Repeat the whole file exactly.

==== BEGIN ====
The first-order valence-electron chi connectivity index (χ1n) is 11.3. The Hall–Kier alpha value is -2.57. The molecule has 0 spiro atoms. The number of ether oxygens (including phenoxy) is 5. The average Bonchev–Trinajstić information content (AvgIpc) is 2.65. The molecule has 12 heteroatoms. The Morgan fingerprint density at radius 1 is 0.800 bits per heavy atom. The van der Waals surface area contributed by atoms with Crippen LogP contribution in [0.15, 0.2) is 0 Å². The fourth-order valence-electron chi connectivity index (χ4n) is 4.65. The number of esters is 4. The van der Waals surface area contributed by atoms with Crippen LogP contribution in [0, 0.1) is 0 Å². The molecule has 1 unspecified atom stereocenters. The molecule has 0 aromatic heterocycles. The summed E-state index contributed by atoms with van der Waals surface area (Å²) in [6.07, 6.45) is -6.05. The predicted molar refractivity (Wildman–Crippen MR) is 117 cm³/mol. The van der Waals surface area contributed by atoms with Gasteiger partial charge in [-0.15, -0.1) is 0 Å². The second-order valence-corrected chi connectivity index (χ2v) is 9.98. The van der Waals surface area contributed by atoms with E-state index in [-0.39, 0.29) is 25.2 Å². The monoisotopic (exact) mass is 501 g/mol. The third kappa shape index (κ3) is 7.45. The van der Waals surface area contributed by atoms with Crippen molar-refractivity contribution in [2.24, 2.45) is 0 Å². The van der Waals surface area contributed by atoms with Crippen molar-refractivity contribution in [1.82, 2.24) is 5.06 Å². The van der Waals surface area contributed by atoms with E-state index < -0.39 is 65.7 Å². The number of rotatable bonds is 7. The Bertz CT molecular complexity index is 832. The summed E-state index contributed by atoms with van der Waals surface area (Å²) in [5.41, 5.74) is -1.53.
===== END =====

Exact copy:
The first-order valence-electron chi connectivity index (χ1n) is 11.3. The Hall–Kier alpha value is -2.57. The molecule has 0 spiro atoms. The number of ether oxygens (including phenoxy) is 5. The average Bonchev–Trinajstić information content (AvgIpc) is 2.65. The molecule has 12 heteroatoms. The Morgan fingerprint density at radius 1 is 0.800 bits per heavy atom. The van der Waals surface area contributed by atoms with Crippen LogP contribution in [0.15, 0.2) is 0 Å². The fourth-order valence-electron chi connectivity index (χ4n) is 4.65. The number of esters is 4. The van der Waals surface area contributed by atoms with Crippen LogP contribution in [0, 0.1) is 0 Å². The molecule has 1 unspecified atom stereocenters. The molecule has 0 aromatic heterocycles. The summed E-state index contributed by atoms with van der Waals surface area (Å²) in [6.07, 6.45) is -6.05. The predicted molar refractivity (Wildman–Crippen MR) is 117 cm³/mol. The van der Waals surface area contributed by atoms with Gasteiger partial charge in [-0.15, -0.1) is 0 Å². The second-order valence-corrected chi connectivity index (χ2v) is 9.98. The van der Waals surface area contributed by atoms with E-state index in [-0.39, 0.29) is 25.2 Å². The monoisotopic (exact) mass is 501 g/mol. The third kappa shape index (κ3) is 7.45. The van der Waals surface area contributed by atoms with Crippen molar-refractivity contribution in [2.24, 2.45) is 0 Å². The van der Waals surface area contributed by atoms with Crippen molar-refractivity contribution in [1.82, 2.24) is 5.06 Å². The van der Waals surface area contributed by atoms with E-state index < -0.39 is 65.7 Å². The number of rotatable bonds is 7. The Bertz CT molecular complexity index is 832. The summed E-state index contributed by atoms with van der Waals surface area (Å²) in [5.41, 5.74) is -1.53.